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The days of working on your cage in the backyard under a shade tree is almost a thing of the past with all the high computer boards and sealed complex components.

Do you feel that's were Honda is heading with the future Goldwings were it will be impossible to service on your own?

Cheers!.....Oh and Happy New Year my Goldwing friends.
 

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Wi_Winger said:
...Do you feel that's were Honda is heading with the future Goldwings were it will be impossible to service on your own?
As I look down through the list of maintenance items, there seems to be a number of things a reasonably skilled owner can still perform (IMHO).

But I’ll agree that the electronics (and a couple other items) are becoming off-limits to all but the most advanced and equipped wrenches.

Interestingly enough, I hear more and more Wing owners (and others too) that no longer care to do even some of the most basic maintenance.

Maybe Honda, BMW, and others are hearing the same thing…
 
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Very true,and i miss tinkering in the garage,now that i own an 1800.I bought the wing because of the high service costs of my bmw.The 1800 is a very simple to service machine compared to other touring bikes.Most people over service them in my opinion,(fluid changes aside). I have 60,000 km on mine,and i won't be taking it in for a valve check,because it doesn't need it. i have changed my air filter twice,and they both looked like new.I take the wheels off the bike and in for new rubber when needed.Very simple with the single sided swingarm.(remember the1500!)
Ride,ride,ride. That's what it's all about.
 

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Wi-Winger, Weed eaters and chain saws need a lap top to change the
mixture on some current models. galewing
 

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I sure don't miss setting the gap on points and replacing condensers and rebuilding carbs every year. Personally I don't think modern vehicles are any harder to work on. You just have to learn a few new tricks. Code readers do most of the work for you and will tell you the faulty component or sensor most of the time. How hard is it to plug in a box and read out a code? In the old days you had to guess.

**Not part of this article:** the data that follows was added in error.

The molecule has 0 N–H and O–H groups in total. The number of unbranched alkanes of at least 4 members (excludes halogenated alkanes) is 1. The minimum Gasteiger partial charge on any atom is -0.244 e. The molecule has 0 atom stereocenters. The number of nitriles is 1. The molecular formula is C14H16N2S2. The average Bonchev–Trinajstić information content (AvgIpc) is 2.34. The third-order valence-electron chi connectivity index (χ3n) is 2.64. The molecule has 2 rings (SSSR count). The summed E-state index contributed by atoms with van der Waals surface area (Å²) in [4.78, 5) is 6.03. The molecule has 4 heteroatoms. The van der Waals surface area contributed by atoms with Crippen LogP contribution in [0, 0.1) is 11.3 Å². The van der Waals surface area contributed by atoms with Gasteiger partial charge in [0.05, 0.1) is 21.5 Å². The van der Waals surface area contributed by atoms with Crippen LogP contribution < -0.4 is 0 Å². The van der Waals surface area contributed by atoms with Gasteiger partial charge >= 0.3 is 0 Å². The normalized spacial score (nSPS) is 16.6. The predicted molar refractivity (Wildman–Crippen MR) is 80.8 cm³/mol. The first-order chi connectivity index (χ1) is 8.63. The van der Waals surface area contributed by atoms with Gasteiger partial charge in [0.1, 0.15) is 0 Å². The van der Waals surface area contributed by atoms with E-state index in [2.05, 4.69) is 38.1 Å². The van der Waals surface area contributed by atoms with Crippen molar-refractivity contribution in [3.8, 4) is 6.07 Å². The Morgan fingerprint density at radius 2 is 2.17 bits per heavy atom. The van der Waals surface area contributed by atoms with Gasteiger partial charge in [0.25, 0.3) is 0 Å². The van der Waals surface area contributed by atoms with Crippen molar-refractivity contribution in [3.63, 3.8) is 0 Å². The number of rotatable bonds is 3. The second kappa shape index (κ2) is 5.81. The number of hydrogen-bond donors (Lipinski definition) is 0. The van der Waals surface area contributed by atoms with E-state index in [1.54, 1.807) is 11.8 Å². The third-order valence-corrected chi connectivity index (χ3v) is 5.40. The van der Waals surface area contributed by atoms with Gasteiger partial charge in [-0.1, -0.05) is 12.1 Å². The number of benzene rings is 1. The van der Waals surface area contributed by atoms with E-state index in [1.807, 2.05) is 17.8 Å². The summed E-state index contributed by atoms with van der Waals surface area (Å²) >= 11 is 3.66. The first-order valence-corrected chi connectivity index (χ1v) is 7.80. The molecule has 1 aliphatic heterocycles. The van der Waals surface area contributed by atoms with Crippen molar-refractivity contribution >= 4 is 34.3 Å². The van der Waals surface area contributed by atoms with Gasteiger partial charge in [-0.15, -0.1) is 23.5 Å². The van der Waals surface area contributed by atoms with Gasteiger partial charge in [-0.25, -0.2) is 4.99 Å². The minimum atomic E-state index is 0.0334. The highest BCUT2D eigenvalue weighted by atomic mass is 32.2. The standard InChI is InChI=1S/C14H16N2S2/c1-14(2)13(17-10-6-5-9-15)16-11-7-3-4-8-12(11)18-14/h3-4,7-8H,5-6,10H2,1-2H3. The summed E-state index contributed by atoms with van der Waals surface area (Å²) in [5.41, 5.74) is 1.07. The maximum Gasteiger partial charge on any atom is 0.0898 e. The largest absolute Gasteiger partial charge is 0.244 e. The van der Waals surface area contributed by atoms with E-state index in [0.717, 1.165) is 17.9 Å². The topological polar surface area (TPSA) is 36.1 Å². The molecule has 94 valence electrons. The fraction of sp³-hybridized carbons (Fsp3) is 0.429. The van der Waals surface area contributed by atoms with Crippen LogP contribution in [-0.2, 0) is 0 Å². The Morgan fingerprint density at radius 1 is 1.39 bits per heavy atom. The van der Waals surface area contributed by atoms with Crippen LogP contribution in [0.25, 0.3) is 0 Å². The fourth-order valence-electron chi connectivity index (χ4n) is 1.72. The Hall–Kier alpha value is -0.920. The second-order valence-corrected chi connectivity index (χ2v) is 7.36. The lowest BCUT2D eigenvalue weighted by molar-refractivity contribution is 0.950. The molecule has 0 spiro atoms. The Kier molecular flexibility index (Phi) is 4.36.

I think too many folks let fuel injection and computer controls intimidate them. In reality, they are more reliable, and easier to fix. Once you isolate the bad sensor or component, you unbolt it and plug in a new one. And fuel injection is so much more reliable than carburetors. My bike has well over 100K miles on it, with zero work on the fuel system. When was the last time you had a carburetor go 100K miles without having to be rebuilt?

All you have to do on this bike, is change the fluids, filters, plugs and tires and ride it.
 

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You know, I was thinking about the old shade tree days not long ago, remembering helping my Dad with maintenance on the family vehicles when I was growing up. I helped him change the oil and filter every 3,000 miles when that included crawling around under the car with a grease gun looking for the 8-10 grease fittings scattered around the suspension and drive line. I helped him repack the front wheel bearings and adjust the brakes every 5,000 miles. There were the "tune-ups" - plugs, points, condenser, distributor cap and rotor thrown in now and then, and we changed the antifreeze every couple of years, and a brake job now and then. It wasn't unusual to do a "valve job" (top end rebuild) every 50,000 miles, and since Dad liked to get his money's worth out of a vehicle (I still have the 1940 Chevy pickup that he bought new setting in the garage, going through a slow restoration) we did a few 100,000 mile "ring jobs" (complete engine rebuilds.) Of course, there was always the carburetor to adjust or rebuild...

Today, I change the oil and filter in the Wings every 8-10,000 miles, the plugs every 20,000 or so along with the air filter, change the antifreeze and the brake/clutch fluid every couple of years, and... well, there must be something else... and we're good for a couple of hundred thousand miles.

So, I guess that Honda is doing their share to do away with the shade tree mechanic... Can't say that I'm complaining about that though...

The downside is that, yes, "gettin' 'er home" with some "bailin' wir' and chewin' gum" is probably a thing of the past, but, the upside is that failures are much fewer and farther between.

The Good Ol' Days? Well, I think Dad had that figured out, too. He said they were the Good Ol' Days because they were the days when he was YOUNG! I'm beginning to get a better understanding of that every day...
:?
 

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I used to do a lot of my own wrenching on my vehicles as well but I got away from it as I "advanced" in years.
It's more fun just to ride the sucker and let someone else (if you can find a good dealer) do the work.
I wonder what the age grouping looks like for us 1800 owners?
My days of "if it aint broke take it apart to find out way" are long gone.
 
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